Perhaps the most shocking thing about the movie is how well it’s made technically. It had all sorts of interesting shots and the real work of a someone who knows horror. Having both written and directed the film, Sam Raimi more than proves his worth to the genre, despite disappearing from the horror scene, since Army Of Darkness. In ways, Drag Me To Hell felt like a sort of revival of what people with think of PG-13 horror movies. It’s one of the more intense films to come from the Raimi brothers, despite the PG-13 rating which is why I think most people tagged it as garbage without a second thought. Unfortunate, really.

As a whole, the movie is full of its shocks, and the less you know about it, the better. I could go on for hours about the movie and spoil everything, but that would ruin some of its ‘magic’. Which is certainly not to say that it is lost after a first viewing, just that it’s an experience unlike any other going into this movie watching virtually no clips and reading very little about it. It becomes a truly rewarding experience for the viewer.

Mrs. Ganush is one of the best villains though, as she provides plenty of jumps. Lorna Raver, who plays Ganush, infuses the role with an enthusiasm that is rarely seen in big-screen baddies. She has more personality than some other horror villains I can think of.. Clay – Christine‘s boyfriend – provides a much-needed balance between the overly goofy and the horrific, and helps make the film’s heroine, Christine, all the more believable. Clay was played by Justin Long and despite the nature of his role, I really liked him in this movie. He made the sincerity of his character feel “real”. Lohman had a lot resting on her shoulders with this movie, and she totally pulled it off! She plays the terrified, but headstrong and determined female lead really well, to the point where you feel her pain. She proves her worth over and over again in this movie. She totally has a career ahead of her, even if we don’t see it yet.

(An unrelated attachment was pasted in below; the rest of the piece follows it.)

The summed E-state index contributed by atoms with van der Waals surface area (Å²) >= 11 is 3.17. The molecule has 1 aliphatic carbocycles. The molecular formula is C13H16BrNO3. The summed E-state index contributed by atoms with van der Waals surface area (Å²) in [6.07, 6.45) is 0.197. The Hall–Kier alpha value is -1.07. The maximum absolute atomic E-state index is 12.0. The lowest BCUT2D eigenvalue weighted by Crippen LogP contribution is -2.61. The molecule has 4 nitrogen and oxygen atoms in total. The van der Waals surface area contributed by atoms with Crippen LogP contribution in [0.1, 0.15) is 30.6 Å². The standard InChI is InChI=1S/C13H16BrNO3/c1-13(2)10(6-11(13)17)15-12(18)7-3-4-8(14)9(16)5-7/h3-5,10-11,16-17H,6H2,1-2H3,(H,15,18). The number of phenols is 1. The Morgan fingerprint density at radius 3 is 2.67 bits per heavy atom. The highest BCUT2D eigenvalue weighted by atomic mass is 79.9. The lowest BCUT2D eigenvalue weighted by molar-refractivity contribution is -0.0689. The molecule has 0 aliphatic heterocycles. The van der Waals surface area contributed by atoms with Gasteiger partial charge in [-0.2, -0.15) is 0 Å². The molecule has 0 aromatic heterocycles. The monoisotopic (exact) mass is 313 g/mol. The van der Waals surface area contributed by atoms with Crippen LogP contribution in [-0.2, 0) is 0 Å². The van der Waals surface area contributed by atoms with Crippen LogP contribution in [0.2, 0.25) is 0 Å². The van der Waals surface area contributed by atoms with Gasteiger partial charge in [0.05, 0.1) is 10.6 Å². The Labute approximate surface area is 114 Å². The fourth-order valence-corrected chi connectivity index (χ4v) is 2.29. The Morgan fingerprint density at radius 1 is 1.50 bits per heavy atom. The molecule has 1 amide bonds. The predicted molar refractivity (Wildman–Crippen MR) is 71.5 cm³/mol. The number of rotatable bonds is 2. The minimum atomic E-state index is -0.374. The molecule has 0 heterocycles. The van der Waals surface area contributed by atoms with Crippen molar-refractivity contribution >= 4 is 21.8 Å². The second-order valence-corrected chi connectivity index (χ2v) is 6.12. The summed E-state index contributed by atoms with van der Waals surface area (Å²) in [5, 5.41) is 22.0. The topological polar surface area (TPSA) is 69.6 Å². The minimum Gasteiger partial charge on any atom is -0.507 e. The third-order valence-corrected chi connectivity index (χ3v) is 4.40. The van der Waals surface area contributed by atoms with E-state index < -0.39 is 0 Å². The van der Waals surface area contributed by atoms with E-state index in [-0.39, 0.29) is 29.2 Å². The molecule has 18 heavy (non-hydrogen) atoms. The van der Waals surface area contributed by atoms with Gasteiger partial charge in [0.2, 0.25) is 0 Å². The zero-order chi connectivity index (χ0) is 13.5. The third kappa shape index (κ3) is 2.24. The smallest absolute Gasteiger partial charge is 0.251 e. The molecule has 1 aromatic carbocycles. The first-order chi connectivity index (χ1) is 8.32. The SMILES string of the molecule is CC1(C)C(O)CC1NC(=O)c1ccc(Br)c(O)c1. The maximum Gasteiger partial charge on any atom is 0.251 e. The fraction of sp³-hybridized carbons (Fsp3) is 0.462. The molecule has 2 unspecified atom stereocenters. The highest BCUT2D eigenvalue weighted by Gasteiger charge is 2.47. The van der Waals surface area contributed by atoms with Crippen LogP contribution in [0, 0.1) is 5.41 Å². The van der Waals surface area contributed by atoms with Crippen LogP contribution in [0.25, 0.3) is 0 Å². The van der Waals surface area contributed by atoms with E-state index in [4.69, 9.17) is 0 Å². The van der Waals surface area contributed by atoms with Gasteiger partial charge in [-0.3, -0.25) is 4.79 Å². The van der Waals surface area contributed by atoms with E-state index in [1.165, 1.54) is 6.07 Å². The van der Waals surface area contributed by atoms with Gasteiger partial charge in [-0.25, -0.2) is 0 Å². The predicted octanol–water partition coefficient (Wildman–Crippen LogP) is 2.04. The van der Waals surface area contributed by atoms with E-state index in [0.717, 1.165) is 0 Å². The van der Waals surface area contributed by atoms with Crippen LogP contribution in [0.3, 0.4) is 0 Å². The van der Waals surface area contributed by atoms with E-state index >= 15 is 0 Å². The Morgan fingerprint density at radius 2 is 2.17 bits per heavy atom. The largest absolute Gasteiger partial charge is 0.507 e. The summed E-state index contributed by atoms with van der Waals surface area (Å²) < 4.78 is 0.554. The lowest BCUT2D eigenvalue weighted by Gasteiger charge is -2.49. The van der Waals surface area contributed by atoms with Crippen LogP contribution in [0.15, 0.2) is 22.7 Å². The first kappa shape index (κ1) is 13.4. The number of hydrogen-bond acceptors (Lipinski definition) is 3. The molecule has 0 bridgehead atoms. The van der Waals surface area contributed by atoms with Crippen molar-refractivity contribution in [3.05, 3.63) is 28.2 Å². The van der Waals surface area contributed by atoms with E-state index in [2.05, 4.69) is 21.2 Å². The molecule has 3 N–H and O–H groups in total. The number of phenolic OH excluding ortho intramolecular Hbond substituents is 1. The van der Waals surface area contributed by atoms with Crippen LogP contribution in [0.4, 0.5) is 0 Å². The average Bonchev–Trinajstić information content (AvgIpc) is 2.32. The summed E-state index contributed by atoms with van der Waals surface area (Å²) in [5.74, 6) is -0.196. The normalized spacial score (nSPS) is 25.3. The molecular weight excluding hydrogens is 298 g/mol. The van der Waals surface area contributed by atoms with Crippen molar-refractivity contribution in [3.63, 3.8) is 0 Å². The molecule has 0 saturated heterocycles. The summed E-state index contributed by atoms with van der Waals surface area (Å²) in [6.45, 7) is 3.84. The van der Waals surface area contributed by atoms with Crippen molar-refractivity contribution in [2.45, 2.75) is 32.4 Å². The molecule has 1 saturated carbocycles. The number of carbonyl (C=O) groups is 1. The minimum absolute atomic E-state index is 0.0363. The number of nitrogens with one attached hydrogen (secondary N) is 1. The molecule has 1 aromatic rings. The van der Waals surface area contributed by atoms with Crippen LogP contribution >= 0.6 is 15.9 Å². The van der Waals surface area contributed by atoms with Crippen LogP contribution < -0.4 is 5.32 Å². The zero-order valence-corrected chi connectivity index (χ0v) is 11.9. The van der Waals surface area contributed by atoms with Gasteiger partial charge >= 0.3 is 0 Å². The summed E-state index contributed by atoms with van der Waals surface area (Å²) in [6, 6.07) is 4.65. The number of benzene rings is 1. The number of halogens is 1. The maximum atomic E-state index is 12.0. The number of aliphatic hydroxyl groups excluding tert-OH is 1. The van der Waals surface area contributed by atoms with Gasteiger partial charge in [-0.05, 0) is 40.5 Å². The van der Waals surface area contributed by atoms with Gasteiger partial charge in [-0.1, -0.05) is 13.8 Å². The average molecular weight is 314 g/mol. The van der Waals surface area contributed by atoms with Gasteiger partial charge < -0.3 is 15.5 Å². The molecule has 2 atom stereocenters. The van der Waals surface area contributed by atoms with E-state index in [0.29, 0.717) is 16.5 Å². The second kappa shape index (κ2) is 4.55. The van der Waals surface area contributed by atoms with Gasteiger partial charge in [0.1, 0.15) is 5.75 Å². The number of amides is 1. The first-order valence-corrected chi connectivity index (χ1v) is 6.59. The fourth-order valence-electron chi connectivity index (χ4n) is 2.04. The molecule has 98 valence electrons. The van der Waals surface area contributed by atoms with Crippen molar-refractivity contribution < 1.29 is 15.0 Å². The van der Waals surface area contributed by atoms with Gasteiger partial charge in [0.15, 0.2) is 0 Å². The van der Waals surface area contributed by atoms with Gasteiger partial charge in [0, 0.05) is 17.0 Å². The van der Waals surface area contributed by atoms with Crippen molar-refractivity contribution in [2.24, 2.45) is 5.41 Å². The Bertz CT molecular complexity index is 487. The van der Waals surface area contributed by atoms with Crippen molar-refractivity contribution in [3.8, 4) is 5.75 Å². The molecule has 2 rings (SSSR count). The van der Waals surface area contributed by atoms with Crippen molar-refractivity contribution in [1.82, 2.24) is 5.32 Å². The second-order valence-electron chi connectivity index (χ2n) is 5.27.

Overall, I wouldn’t call this movie terrifying, but it is extremely enjoyable! It has horror, it has gore, and it’s very over the top; like the old Evil Dead days. It’s something that people discredited too quickly, and that’s unfortunate – because it’s not as terrible as everyone likes to claim. So watch Drag Me To Hell, you won’t be disappointed..unless you have really high expectations. It does feel over the top, and strange at times; but that’s all what Raimi is known for – you really have to like this kind of style to truly appreciate this film for what it is!

Also, If you have an idea for the next weirdo’ween review[s], please let me know which movie[s] you’d like to see next! If you found yourself to enjoy this particular review – and want to see more – then take a minute and follow me over on my Facebook page [it’s at over 120+ likes almost at 130!] By clicking that “like” button, you’ll see every post from warrenisweird the very moment it’s been posted online; as well as links to articles and pictures/videos that will not be featured here on the blog. Every “like” helps me a ton, giving me the ability to write more posts for you to read, so be sure to tell the horror enthusiast in your life to do the same, and share The Facebook Page with your family and friends! Join me tomorrow when I talk about weirdo’ween #27! – so be sure to STAY TUNED!

THANKS FOR READING.

WEIRDO’WEEN #25: Sinister [2012]

weirdoween2015In today’s review, we talk about a movie that I remember putting off seeing because it was another haunting film, not to mention it was done by the same people as all the other haunting movies that had come out recently! I told myself that it was going to be generic, and boring. I groaned, but hey, it’s a horror film. Finally, Stephanie and I watched it, and was it not what either of us expected. at all. I was genuinely, and positively surprised.